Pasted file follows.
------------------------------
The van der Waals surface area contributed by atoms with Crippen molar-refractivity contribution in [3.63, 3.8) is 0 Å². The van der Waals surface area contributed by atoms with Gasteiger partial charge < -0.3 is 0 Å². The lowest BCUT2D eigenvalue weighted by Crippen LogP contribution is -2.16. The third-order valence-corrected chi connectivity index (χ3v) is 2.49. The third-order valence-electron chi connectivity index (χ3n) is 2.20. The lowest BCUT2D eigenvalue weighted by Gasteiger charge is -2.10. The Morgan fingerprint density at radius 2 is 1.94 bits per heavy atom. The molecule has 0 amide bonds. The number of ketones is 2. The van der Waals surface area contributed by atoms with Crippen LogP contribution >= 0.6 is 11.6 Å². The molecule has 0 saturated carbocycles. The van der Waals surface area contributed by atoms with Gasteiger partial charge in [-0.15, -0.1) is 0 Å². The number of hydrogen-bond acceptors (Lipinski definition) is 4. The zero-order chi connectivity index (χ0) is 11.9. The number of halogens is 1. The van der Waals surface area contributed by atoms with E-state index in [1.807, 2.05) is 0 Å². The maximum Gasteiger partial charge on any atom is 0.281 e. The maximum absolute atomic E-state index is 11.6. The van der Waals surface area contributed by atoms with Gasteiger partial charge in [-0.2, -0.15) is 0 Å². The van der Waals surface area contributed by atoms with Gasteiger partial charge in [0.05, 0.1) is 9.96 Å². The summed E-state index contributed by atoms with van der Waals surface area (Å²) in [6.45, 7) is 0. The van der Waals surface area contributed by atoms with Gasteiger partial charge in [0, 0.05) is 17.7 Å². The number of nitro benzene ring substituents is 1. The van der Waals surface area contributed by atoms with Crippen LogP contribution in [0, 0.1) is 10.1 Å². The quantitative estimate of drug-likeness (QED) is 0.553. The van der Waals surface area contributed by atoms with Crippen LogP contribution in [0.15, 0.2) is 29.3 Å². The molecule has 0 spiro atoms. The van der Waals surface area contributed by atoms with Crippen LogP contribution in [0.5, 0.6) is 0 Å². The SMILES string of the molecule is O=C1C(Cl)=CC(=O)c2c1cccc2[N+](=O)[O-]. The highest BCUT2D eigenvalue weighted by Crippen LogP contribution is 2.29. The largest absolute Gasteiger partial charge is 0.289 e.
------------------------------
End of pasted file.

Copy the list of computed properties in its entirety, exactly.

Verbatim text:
The van der Waals surface area contributed by atoms with Crippen molar-refractivity contribution in [3.63, 3.8) is 0 Å². The van der Waals surface area contributed by atoms with Gasteiger partial charge < -0.3 is 0 Å². The lowest BCUT2D eigenvalue weighted by Crippen LogP contribution is -2.16. The third-order valence-corrected chi connectivity index (χ3v) is 2.49. The third-order valence-electron chi connectivity index (χ3n) is 2.20. The lowest BCUT2D eigenvalue weighted by Gasteiger charge is -2.10. The Morgan fingerprint density at radius 2 is 1.94 bits per heavy atom. The molecule has 0 amide bonds. The number of ketones is 2. The van der Waals surface area contributed by atoms with Crippen LogP contribution >= 0.6 is 11.6 Å². The molecule has 0 saturated carbocycles. The van der Waals surface area contributed by atoms with Gasteiger partial charge in [-0.15, -0.1) is 0 Å². The number of hydrogen-bond acceptors (Lipinski definition) is 4. The zero-order chi connectivity index (χ0) is 11.9. The number of halogens is 1. The van der Waals surface area contributed by atoms with E-state index in [1.807, 2.05) is 0 Å². The maximum Gasteiger partial charge on any atom is 0.281 e. The maximum absolute atomic E-state index is 11.6. The van der Waals surface area contributed by atoms with Gasteiger partial charge in [-0.2, -0.15) is 0 Å². The van der Waals surface area contributed by atoms with Gasteiger partial charge in [0.05, 0.1) is 9.96 Å². The summed E-state index contributed by atoms with van der Waals surface area (Å²) in [6.45, 7) is 0. The van der Waals surface area contributed by atoms with Gasteiger partial charge in [0, 0.05) is 17.7 Å². The number of nitro benzene ring substituents is 1. The van der Waals surface area contributed by atoms with Crippen LogP contribution in [0, 0.1) is 10.1 Å². The quantitative estimate of drug-likeness (QED) is 0.553. The van der Waals surface area contributed by atoms with Crippen LogP contribution in [0.15, 0.2) is 29.3 Å². The molecule has 0 spiro atoms. The van der Waals surface area contributed by atoms with Crippen LogP contribution in [0.5, 0.6) is 0 Å². The SMILES string of the molecule is O=C1C(Cl)=CC(=O)c2c1cccc2[N+](=O)[O-]. The highest BCUT2D eigenvalue weighted by Crippen LogP contribution is 2.29. The largest absolute Gasteiger partial charge is 0.289 e.